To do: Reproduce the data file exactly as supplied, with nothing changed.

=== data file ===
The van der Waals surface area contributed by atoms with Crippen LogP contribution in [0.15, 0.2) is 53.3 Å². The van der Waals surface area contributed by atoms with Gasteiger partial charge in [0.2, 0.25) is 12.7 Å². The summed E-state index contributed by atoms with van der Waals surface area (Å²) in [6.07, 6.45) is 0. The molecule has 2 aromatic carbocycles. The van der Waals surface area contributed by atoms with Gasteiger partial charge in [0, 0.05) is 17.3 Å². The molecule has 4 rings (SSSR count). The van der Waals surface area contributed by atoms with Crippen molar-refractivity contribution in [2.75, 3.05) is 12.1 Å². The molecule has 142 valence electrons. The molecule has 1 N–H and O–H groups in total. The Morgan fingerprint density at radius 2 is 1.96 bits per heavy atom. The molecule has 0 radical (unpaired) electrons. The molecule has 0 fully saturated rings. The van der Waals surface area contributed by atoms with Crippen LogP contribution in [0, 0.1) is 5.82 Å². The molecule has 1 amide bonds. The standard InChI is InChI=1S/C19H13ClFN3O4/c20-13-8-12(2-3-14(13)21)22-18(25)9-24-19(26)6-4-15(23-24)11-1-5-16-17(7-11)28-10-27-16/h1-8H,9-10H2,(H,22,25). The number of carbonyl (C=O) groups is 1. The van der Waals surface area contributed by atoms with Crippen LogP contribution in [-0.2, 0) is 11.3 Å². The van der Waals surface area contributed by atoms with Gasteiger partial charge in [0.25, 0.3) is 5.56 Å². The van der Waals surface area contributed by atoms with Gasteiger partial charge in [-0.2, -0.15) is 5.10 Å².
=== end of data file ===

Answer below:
The van der Waals surface area contributed by atoms with Crippen LogP contribution in [0.15, 0.2) is 53.3 Å². The van der Waals surface area contributed by atoms with Gasteiger partial charge in [0.2, 0.25) is 12.7 Å². The summed E-state index contributed by atoms with van der Waals surface area (Å²) in [6.07, 6.45) is 0. The molecule has 2 aromatic carbocycles. The van der Waals surface area contributed by atoms with Gasteiger partial charge in [0, 0.05) is 17.3 Å². The molecule has 4 rings (SSSR count). The van der Waals surface area contributed by atoms with Crippen molar-refractivity contribution in [2.75, 3.05) is 12.1 Å². The molecule has 142 valence electrons. The molecule has 1 N–H and O–H groups in total. The Morgan fingerprint density at radius 2 is 1.96 bits per heavy atom. The molecule has 0 radical (unpaired) electrons. The molecule has 0 fully saturated rings. The van der Waals surface area contributed by atoms with Crippen LogP contribution in [0, 0.1) is 5.82 Å². The molecule has 1 amide bonds. The standard InChI is InChI=1S/C19H13ClFN3O4/c20-13-8-12(2-3-14(13)21)22-18(25)9-24-19(26)6-4-15(23-24)11-1-5-16-17(7-11)28-10-27-16/h1-8H,9-10H2,(H,22,25). The number of carbonyl (C=O) groups is 1. The van der Waals surface area contributed by atoms with Crippen LogP contribution in [-0.2, 0) is 11.3 Å². The van der Waals surface area contributed by atoms with Gasteiger partial charge in [0.25, 0.3) is 5.56 Å². The van der Waals surface area contributed by atoms with Gasteiger partial charge in [-0.2, -0.15) is 5.10 Å².